Testament [3 Discs] [DVD]

The "testament" of the title is actually twofold; it refers to the Old and New Testaments of the Christian scriptures. Operating on the thesis that the Bible has influenced western civilization more than any other volume in history, excavator John Romer undertakes a thorough and exhaustive exploration of the historical roots of that book in light of recent archaeological findings. He travels to such pivotal cities as Jerusalem, Jericho and Nazareth, asking questions such as who wrote the Bible, how the story of creation itself originated, and what archaeology itself conveys about Biblical figures including Abraham, Moses and Jesus of Nazareth. This set contains all seven complete original episodes, with bonus features including a 20-page viewer's guide, a feature called "Bearers of the Word" that presents biographies of major figures in Biblical development, and a host of web extras.
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Special Features

  • 20-Page Viewer's Guide with Highlights, Questions To Consider, Avenues for Further Learning, Maps, Essays on the Gnostic Gospels and Bible Translations, and Production Notes by John Romer
  • Bearers of the Word: Biographies of Major Figures in the Development of the Bible
  • Exclusive Web Extras


Testament: The Bible and History - Thine Is the Kingdom
Egyptologist John Romer explores the cementing of Christian belief in Testament: The Bible and History -- Thine Is the Kingdom. With the coronation of Emperor Constantine, Christianity began its reign as the preferred religion for the Western world. Romer travels to Nicea, Bethlehem, and Hippo to show the progression of religion through the Empire. After touring the great church over the Holy Sepulcher and other architectural firsts, Romer seeks out the home of St. Jerome, who translated the Bible into Latin. Romer's research into the historic sights of the first age of Christianity show how Christendom became part of the social fabric through art, stories, and behavior. ~ Sarah Ing, Rovi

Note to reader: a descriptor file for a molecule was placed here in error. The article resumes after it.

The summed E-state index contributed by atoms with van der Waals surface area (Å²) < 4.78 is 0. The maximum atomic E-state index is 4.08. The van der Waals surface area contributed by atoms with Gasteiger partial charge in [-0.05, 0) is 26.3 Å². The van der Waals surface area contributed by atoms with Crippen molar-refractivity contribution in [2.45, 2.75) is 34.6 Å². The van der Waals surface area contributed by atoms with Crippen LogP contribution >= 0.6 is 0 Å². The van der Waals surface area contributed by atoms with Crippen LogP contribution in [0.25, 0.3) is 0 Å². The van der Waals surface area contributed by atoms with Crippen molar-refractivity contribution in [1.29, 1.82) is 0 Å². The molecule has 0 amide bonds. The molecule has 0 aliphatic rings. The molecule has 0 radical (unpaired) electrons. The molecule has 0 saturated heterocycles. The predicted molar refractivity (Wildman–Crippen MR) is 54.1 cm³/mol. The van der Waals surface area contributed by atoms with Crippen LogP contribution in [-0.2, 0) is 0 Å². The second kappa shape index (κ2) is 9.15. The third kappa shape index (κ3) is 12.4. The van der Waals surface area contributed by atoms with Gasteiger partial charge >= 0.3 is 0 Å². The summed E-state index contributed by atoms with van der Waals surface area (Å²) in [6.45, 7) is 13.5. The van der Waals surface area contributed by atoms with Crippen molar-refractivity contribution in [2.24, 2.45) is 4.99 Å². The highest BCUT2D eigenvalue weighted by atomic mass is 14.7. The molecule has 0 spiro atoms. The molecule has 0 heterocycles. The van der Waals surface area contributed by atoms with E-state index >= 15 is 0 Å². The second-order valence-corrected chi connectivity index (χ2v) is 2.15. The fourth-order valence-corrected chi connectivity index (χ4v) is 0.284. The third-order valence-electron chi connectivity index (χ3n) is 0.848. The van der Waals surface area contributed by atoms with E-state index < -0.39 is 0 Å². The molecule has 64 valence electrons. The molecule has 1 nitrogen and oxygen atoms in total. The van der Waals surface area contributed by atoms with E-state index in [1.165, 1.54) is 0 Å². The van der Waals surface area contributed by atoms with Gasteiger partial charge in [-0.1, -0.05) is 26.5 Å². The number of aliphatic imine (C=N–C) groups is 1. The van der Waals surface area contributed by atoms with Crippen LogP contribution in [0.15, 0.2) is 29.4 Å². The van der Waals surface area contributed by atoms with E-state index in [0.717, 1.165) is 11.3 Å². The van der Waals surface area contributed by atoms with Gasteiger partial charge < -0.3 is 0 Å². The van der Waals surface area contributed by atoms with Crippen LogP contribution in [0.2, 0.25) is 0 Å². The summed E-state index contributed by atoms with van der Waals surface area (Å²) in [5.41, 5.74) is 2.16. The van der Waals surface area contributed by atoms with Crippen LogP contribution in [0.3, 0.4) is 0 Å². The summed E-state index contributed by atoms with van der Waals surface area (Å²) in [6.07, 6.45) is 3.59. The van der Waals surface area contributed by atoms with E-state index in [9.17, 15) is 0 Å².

Testament: The Bible and History - Mightier Than a Sword
Egyptologist John Romer analyzes the transition times in history in Testament: The Bible and History -- Mightier Than the Sword. Jesus was born into a tumultuous period, according to Romer, in which opposing factions of Judaism warred openly and everyone feared the Romans. He visits the ancient cities of Jerusalem, Ephesus, and Sardis looking for the remains of Jewish culture and traditions. Romer follows the Dead Sea Scrolls while he seeks a historical context for the final pages of the Old Testament. ~ Sarah Ing, Rovi

Testament: The Bible and History - The Power and the Glory
Egyptologist John Romer explores the acceptance and beautification of the Bible at the end of the Roman Empire in Testament: The Bible and History -- The Power and the Glory. With the establishment of Christianity as dominant Western religion, the Bible became a massively important tool both in and out of church. For most, it was the only book from which to teach. This was enforced when art and architecture mirrored Gospel stories. Romer visits the Hagia Sophia, an enormous example of Christian glorification. He also journeys to the Chartres Cathedral to see some of the most splendid Bibles ever made. Historically, the documentary closes with the printing of the Gutenberg Bible. ~ Sarah Ing, Rovi